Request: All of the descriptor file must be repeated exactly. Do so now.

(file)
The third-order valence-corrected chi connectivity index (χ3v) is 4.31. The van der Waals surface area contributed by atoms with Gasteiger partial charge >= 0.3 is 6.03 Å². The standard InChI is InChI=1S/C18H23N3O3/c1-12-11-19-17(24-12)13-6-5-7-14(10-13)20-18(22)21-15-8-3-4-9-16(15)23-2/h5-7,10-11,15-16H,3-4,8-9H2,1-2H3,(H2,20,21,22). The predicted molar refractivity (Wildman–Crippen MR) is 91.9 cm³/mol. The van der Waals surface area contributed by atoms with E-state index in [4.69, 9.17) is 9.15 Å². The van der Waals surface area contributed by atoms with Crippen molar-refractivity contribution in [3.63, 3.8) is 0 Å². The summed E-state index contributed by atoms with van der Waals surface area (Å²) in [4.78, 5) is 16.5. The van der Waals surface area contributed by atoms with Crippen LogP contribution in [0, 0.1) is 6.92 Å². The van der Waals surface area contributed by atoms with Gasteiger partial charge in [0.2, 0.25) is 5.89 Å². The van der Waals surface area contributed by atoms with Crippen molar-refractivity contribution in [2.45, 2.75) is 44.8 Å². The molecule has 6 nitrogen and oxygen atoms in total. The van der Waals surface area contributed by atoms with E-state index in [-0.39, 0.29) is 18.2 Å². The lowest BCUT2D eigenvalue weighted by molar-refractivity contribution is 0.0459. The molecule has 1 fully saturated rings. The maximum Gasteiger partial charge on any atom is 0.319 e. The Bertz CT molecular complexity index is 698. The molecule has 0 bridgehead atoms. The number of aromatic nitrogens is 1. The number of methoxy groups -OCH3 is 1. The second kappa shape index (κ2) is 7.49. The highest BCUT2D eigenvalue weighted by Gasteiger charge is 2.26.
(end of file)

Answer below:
The third-order valence-corrected chi connectivity index (χ3v) is 4.31. The van der Waals surface area contributed by atoms with Gasteiger partial charge >= 0.3 is 6.03 Å². The standard InChI is InChI=1S/C18H23N3O3/c1-12-11-19-17(24-12)13-6-5-7-14(10-13)20-18(22)21-15-8-3-4-9-16(15)23-2/h5-7,10-11,15-16H,3-4,8-9H2,1-2H3,(H2,20,21,22). The predicted molar refractivity (Wildman–Crippen MR) is 91.9 cm³/mol. The van der Waals surface area contributed by atoms with E-state index in [4.69, 9.17) is 9.15 Å². The van der Waals surface area contributed by atoms with Crippen molar-refractivity contribution in [3.63, 3.8) is 0 Å². The summed E-state index contributed by atoms with van der Waals surface area (Å²) in [4.78, 5) is 16.5. The van der Waals surface area contributed by atoms with Crippen LogP contribution in [0, 0.1) is 6.92 Å². The van der Waals surface area contributed by atoms with Gasteiger partial charge in [0.2, 0.25) is 5.89 Å². The van der Waals surface area contributed by atoms with Crippen molar-refractivity contribution in [2.45, 2.75) is 44.8 Å². The molecule has 6 nitrogen and oxygen atoms in total. The van der Waals surface area contributed by atoms with E-state index in [-0.39, 0.29) is 18.2 Å². The lowest BCUT2D eigenvalue weighted by molar-refractivity contribution is 0.0459. The molecule has 1 fully saturated rings. The maximum Gasteiger partial charge on any atom is 0.319 e. The Bertz CT molecular complexity index is 698. The molecule has 0 bridgehead atoms. The number of aromatic nitrogens is 1. The number of methoxy groups -OCH3 is 1. The second kappa shape index (κ2) is 7.49. The highest BCUT2D eigenvalue weighted by Gasteiger charge is 2.26.